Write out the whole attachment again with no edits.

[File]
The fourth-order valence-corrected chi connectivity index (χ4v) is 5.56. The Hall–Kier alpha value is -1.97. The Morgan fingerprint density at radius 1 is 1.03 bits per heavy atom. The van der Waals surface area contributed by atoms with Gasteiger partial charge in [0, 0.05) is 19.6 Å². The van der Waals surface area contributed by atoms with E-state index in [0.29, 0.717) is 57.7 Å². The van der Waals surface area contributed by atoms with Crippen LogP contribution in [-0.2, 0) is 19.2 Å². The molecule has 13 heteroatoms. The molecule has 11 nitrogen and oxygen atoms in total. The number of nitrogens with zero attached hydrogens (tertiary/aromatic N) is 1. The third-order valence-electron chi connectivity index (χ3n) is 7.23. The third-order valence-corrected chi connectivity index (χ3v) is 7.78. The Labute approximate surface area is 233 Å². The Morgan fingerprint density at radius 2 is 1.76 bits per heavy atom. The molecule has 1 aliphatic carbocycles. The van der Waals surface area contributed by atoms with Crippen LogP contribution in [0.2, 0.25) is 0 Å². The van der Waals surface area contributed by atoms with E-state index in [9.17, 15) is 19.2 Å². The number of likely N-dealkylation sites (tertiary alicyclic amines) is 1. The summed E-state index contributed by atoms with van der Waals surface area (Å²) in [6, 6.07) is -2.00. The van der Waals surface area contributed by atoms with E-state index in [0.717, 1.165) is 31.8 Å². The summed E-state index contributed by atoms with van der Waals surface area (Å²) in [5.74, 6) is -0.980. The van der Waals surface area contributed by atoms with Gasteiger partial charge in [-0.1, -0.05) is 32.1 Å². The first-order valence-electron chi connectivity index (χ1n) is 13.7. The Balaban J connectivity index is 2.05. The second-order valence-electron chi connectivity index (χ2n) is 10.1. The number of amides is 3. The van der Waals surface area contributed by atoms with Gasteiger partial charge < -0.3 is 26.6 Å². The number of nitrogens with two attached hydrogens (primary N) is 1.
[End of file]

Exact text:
The fourth-order valence-corrected chi connectivity index (χ4v) is 5.56. The Hall–Kier alpha value is -1.97. The Morgan fingerprint density at radius 1 is 1.03 bits per heavy atom. The van der Waals surface area contributed by atoms with Gasteiger partial charge in [0, 0.05) is 19.6 Å². The van der Waals surface area contributed by atoms with E-state index in [0.29, 0.717) is 57.7 Å². The van der Waals surface area contributed by atoms with Crippen LogP contribution in [-0.2, 0) is 19.2 Å². The molecule has 13 heteroatoms. The molecule has 11 nitrogen and oxygen atoms in total. The number of nitrogens with zero attached hydrogens (tertiary/aromatic N) is 1. The third-order valence-electron chi connectivity index (χ3n) is 7.23. The third-order valence-corrected chi connectivity index (χ3v) is 7.78. The Labute approximate surface area is 233 Å². The Morgan fingerprint density at radius 2 is 1.76 bits per heavy atom. The molecule has 1 aliphatic carbocycles. The van der Waals surface area contributed by atoms with Crippen LogP contribution in [0.2, 0.25) is 0 Å². The van der Waals surface area contributed by atoms with E-state index in [9.17, 15) is 19.2 Å². The number of likely N-dealkylation sites (tertiary alicyclic amines) is 1. The summed E-state index contributed by atoms with van der Waals surface area (Å²) in [6, 6.07) is -2.00. The van der Waals surface area contributed by atoms with E-state index in [0.717, 1.165) is 31.8 Å². The summed E-state index contributed by atoms with van der Waals surface area (Å²) in [5.74, 6) is -0.980. The van der Waals surface area contributed by atoms with Gasteiger partial charge in [-0.1, -0.05) is 32.1 Å². The first-order valence-electron chi connectivity index (χ1n) is 13.7. The Balaban J connectivity index is 2.05. The second-order valence-electron chi connectivity index (χ2n) is 10.1. The number of amides is 3. The van der Waals surface area contributed by atoms with Gasteiger partial charge < -0.3 is 26.6 Å². The number of nitrogens with two attached hydrogens (primary N) is 1.